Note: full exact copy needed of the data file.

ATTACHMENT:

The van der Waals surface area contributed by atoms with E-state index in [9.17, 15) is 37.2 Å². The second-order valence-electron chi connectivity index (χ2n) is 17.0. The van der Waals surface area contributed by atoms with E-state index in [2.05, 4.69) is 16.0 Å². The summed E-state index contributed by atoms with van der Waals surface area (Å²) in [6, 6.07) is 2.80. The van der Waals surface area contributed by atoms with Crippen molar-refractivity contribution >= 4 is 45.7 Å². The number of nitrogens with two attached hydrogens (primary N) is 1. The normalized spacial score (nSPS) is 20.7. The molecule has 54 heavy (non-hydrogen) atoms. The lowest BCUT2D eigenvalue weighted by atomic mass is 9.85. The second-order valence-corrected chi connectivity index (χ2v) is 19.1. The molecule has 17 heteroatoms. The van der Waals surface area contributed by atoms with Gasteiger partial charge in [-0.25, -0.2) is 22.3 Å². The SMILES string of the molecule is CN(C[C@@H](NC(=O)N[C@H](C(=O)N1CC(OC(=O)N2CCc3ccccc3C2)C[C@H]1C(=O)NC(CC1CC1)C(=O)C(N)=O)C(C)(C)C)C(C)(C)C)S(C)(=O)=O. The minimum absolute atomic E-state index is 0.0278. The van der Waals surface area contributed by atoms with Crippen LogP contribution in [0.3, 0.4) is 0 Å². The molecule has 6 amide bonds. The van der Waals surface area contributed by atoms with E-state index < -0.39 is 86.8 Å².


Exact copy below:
The van der Waals surface area contributed by atoms with E-state index in [9.17, 15) is 37.2 Å². The second-order valence-electron chi connectivity index (χ2n) is 17.0. The van der Waals surface area contributed by atoms with E-state index in [2.05, 4.69) is 16.0 Å². The summed E-state index contributed by atoms with van der Waals surface area (Å²) in [6, 6.07) is 2.80. The van der Waals surface area contributed by atoms with Crippen molar-refractivity contribution >= 4 is 45.7 Å². The number of nitrogens with two attached hydrogens (primary N) is 1. The normalized spacial score (nSPS) is 20.7. The molecule has 54 heavy (non-hydrogen) atoms. The lowest BCUT2D eigenvalue weighted by atomic mass is 9.85. The second-order valence-corrected chi connectivity index (χ2v) is 19.1. The molecule has 17 heteroatoms. The van der Waals surface area contributed by atoms with Gasteiger partial charge in [-0.25, -0.2) is 22.3 Å². The SMILES string of the molecule is CN(C[C@@H](NC(=O)N[C@H](C(=O)N1CC(OC(=O)N2CCc3ccccc3C2)C[C@H]1C(=O)NC(CC1CC1)C(=O)C(N)=O)C(C)(C)C)C(C)(C)C)S(C)(=O)=O. The minimum absolute atomic E-state index is 0.0278. The van der Waals surface area contributed by atoms with Crippen LogP contribution in [0.3, 0.4) is 0 Å². The molecule has 6 amide bonds. The van der Waals surface area contributed by atoms with E-state index < -0.39 is 86.8 Å².